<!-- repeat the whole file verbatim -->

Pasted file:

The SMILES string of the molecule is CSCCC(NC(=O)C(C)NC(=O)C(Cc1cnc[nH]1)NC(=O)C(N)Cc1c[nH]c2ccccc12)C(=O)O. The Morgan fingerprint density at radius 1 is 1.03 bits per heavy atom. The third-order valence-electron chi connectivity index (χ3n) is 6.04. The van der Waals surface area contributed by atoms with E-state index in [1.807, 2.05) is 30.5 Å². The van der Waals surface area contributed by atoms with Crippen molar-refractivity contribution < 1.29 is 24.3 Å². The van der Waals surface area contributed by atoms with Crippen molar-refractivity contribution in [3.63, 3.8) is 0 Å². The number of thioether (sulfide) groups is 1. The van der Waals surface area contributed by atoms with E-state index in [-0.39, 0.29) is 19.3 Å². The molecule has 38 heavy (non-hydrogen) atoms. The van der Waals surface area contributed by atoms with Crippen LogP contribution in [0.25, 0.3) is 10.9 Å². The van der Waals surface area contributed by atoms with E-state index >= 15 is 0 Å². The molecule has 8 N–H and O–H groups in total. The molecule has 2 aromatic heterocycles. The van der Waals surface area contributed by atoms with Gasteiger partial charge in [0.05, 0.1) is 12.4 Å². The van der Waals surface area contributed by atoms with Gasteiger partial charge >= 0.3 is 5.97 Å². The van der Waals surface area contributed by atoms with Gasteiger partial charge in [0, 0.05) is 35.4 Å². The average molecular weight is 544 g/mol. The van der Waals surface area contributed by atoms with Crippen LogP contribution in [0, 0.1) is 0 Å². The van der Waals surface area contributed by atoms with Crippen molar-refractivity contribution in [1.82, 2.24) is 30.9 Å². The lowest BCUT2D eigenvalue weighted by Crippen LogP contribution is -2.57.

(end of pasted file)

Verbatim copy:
The SMILES string of the molecule is CSCCC(NC(=O)C(C)NC(=O)C(Cc1cnc[nH]1)NC(=O)C(N)Cc1c[nH]c2ccccc12)C(=O)O. The Morgan fingerprint density at radius 1 is 1.03 bits per heavy atom. The third-order valence-electron chi connectivity index (χ3n) is 6.04. The van der Waals surface area contributed by atoms with E-state index in [1.807, 2.05) is 30.5 Å². The van der Waals surface area contributed by atoms with Crippen molar-refractivity contribution < 1.29 is 24.3 Å². The van der Waals surface area contributed by atoms with Crippen molar-refractivity contribution in [3.63, 3.8) is 0 Å². The number of thioether (sulfide) groups is 1. The van der Waals surface area contributed by atoms with E-state index in [-0.39, 0.29) is 19.3 Å². The molecule has 38 heavy (non-hydrogen) atoms. The van der Waals surface area contributed by atoms with Crippen LogP contribution in [0.25, 0.3) is 10.9 Å². The van der Waals surface area contributed by atoms with E-state index >= 15 is 0 Å². The molecule has 8 N–H and O–H groups in total. The molecule has 2 aromatic heterocycles. The van der Waals surface area contributed by atoms with Gasteiger partial charge in [0.05, 0.1) is 12.4 Å². The van der Waals surface area contributed by atoms with Gasteiger partial charge >= 0.3 is 5.97 Å². The van der Waals surface area contributed by atoms with Gasteiger partial charge in [0, 0.05) is 35.4 Å². The average molecular weight is 544 g/mol. The van der Waals surface area contributed by atoms with Crippen LogP contribution in [0, 0.1) is 0 Å². The van der Waals surface area contributed by atoms with Crippen molar-refractivity contribution in [1.82, 2.24) is 30.9 Å². The lowest BCUT2D eigenvalue weighted by Crippen LogP contribution is -2.57.